A maker culture offers all members of the university community opportunity to actualize solutions to problems that originate from academic and business pursuits of interest to students, faculty and staff. The projects that are undertaken may be the result of academic assignments, research programs or individual business pursuits and could take the form of mentoring and counseling or production of models that lead to a deeper understanding of appropriate solutions.
The university has encouraged students to develop modeled solutions to academic problems and promoted the formation of start-up businesses that utilize universtiy owned intellectual property as their basis.
Traditionally this has been in the form of Senior Design Projects within the College of Engineering and School of Technology. These projects are often sponsored by corporations and based on challenge questions provided by the companies. The resulting solution demonstrations have typically relied on on-campus facilities, but have recently begun to include off-campus resources.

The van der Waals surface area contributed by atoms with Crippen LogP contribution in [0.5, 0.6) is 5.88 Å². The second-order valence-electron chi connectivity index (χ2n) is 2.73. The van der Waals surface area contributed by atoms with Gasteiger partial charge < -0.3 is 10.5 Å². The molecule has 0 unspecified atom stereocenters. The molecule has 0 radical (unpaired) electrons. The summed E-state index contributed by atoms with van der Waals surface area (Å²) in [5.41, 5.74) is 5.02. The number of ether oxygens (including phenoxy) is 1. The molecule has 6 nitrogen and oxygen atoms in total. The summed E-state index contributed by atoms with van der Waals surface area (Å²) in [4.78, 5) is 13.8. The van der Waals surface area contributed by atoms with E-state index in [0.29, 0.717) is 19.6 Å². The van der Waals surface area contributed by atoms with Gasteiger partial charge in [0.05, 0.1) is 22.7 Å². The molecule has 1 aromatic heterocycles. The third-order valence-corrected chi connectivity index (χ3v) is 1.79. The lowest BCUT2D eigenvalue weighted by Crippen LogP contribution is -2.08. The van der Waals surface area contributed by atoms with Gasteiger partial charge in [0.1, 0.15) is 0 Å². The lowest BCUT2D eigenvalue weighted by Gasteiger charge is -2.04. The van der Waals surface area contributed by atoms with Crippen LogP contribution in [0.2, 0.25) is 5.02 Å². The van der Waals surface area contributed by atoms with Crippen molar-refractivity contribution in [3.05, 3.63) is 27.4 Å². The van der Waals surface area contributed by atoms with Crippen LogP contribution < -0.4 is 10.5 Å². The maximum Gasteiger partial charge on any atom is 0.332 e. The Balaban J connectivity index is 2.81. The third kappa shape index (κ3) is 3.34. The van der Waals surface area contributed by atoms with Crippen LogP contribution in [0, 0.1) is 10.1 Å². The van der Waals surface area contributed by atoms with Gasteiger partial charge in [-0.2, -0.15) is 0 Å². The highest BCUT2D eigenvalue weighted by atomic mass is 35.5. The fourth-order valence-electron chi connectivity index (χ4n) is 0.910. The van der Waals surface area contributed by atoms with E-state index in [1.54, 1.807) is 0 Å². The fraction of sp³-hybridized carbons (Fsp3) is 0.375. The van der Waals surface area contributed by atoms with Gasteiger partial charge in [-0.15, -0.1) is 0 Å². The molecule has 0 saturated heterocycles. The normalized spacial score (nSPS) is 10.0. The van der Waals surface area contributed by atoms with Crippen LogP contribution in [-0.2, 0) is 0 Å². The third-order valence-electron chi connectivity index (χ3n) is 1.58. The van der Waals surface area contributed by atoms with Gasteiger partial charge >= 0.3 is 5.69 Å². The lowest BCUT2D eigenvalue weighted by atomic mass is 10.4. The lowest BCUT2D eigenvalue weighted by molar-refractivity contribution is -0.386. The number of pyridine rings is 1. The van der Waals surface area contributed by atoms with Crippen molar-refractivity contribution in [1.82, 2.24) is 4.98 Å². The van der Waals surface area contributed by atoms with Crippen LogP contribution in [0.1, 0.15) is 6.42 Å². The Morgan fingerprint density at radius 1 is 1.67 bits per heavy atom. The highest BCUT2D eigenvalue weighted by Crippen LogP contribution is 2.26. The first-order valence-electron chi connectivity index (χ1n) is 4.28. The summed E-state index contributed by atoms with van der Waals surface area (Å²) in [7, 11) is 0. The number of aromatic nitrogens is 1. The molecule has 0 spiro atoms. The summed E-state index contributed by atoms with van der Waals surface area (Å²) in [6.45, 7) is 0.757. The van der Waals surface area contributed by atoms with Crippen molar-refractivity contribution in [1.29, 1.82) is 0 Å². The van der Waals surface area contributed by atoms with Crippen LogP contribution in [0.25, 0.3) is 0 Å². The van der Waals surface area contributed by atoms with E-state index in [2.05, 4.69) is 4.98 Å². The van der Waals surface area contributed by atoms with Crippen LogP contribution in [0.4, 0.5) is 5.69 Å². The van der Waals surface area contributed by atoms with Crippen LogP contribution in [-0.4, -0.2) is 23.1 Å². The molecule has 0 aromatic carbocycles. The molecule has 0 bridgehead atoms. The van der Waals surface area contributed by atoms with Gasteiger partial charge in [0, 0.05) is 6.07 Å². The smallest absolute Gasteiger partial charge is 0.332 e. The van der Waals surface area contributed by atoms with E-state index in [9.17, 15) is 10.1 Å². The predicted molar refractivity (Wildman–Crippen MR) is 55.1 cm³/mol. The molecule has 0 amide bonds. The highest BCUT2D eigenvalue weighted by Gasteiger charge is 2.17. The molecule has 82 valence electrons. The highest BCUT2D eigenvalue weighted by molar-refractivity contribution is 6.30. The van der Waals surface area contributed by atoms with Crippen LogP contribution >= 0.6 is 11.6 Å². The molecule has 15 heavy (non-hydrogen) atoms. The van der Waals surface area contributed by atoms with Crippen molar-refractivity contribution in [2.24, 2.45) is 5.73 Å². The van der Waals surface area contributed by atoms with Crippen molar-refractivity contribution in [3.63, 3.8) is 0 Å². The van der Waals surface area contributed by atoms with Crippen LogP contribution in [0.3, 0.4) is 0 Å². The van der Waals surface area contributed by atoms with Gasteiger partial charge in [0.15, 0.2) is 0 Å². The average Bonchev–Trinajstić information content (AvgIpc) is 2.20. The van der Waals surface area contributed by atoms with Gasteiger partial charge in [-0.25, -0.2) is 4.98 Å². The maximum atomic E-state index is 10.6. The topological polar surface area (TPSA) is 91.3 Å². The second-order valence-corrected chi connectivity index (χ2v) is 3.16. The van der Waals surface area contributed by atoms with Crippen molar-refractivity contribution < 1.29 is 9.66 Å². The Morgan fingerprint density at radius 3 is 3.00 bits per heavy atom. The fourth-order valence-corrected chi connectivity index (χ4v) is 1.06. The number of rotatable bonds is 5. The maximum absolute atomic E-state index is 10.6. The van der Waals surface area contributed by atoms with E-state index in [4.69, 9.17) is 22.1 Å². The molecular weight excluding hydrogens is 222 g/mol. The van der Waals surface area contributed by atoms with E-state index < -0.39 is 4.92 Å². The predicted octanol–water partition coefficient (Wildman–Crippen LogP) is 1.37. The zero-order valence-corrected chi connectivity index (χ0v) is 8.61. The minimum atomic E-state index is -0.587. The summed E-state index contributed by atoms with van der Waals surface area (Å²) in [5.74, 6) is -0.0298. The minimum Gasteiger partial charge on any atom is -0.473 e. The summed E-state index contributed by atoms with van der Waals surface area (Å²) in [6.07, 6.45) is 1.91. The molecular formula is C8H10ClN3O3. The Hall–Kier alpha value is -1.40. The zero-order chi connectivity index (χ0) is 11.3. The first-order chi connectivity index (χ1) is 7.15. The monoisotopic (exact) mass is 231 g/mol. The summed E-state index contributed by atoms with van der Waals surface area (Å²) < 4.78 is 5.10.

The majority of the maker programs have involved team assignments to senior design projects assiugned as a part of the course curricula.
Primarily through academic assignments that result in demonstration projects. Individual students and student teams have approached the Office of Economic Development seeking guidance in obtaining maker capabilities. We anticipate that a more formalized student organization will be established by Spring 2015.
Student makers engaged in senior design projects have access to 3-D printers, high-performance computing facilities and limited access to laboratory and testing instrumentation.
The university is formalizing a relationship with The Forge Makerspace that will provide the univeristy community with access to a public makerspace. Because this space is located in close proximity to the university campus, it is readily available to students, faculty and staff.
We anticipate having a formal relationship with The Forge Makerspace in early 2015 that will provide multiple “floating access” passes to the facility. In addition, the university is engaging a private group, “Gig-G” that is planning to establish gigabyte speed internet connectivity in Greensboro that will include the university campus.
Thus far it has been minimal outside of academic pursuits.
In the last 6 months we have established two university-based start-ups that exploit technoligies licensed from the university. One of these start-ups has named a current graduate student as a company officer and is now scaling the licensed technology to prototype status in conjuntion with the university farm facilities. An idependant student group is in the process of commercializing their second application involving social interaction.